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IMPORTANCE OF THE FIELD: The role of toll-like receptors (TLRs) in the immune response to exogenous pathogens is well characterized. These receptors have been suggested to be involved in the initiation and/or perpetuation of many inflammatory autoimmune diseases and have become attractive candidates for the modulation of inflammation. AREAS COVERED IN THIS REVIEW: This review discusses the evidence to support a potential role for TLRs in inflammatory diseases, focusing on rheumatoid arthritis, multiple sclerosis and systemic lupus erythematosus. The approaches to targeting TLR activation are outlined. WHAT THE READER WILL GAIN: An appreciation for the role of TLRs in inflammatory diseases and in particular the contribution of specific TLRs in rheumatoid arthritis, multiple sclerosis and systemic lupus erythematosus. This review focuses on recent developments in targeting TLR activity from ligand binding through to the resultant signaling. TAKE HOME MESSAGE: As initiators of immune responses, TLRs have previously been targeted to increase the immune response with some success. However, targeting TLRs to attenuate immune responses for the treatment of chronic inflammatory diseases will require further evidence of the mechanisms of TLR involvement in the pathophysiology and a better understanding of the potential effects of modulating TLR physiology over a sustained period.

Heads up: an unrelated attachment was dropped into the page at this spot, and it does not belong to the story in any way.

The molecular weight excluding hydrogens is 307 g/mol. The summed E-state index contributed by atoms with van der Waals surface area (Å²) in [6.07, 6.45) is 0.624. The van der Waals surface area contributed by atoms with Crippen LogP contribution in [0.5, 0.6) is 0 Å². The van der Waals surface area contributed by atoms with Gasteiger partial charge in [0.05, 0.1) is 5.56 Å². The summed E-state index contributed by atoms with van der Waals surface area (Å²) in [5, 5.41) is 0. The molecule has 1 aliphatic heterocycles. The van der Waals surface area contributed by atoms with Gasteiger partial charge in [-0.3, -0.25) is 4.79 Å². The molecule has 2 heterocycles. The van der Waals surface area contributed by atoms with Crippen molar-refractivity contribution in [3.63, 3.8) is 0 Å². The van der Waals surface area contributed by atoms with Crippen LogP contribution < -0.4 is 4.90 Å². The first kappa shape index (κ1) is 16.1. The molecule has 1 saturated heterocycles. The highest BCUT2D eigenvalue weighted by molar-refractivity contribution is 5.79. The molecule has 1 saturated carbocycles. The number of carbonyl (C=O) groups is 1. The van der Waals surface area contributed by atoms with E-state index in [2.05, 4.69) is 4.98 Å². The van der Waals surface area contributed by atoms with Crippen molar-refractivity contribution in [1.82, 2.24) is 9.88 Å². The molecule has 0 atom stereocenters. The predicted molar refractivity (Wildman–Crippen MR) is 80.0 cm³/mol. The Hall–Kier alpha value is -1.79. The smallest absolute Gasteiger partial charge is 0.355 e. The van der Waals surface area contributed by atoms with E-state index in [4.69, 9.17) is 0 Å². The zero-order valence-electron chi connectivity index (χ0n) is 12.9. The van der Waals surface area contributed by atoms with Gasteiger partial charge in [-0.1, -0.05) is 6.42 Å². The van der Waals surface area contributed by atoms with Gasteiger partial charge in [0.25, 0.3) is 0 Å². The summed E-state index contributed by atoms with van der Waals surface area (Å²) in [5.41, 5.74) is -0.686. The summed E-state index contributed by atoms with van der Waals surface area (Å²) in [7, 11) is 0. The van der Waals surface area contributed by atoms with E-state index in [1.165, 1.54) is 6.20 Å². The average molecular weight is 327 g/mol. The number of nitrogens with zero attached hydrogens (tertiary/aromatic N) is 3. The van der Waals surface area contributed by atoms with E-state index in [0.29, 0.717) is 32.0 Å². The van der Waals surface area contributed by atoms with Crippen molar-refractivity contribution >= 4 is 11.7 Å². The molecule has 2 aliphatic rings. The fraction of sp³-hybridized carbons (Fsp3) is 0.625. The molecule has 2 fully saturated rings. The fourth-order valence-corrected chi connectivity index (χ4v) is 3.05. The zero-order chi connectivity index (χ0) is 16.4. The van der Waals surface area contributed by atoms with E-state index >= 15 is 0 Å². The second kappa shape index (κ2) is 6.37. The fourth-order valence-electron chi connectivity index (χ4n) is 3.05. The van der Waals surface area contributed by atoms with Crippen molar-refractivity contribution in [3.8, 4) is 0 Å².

Original publication




Journal article


Expert opin biol ther

Publication Date





1703 - 1716


Animals, Anti-Inflammatory Agents, Arthritis, Rheumatoid, Autoimmune Diseases, Humans, Ligands, Lupus Erythematosus, Systemic, Molecular Targeted Therapy, Multiple Sclerosis, Signal Transduction, Toll-Like Receptors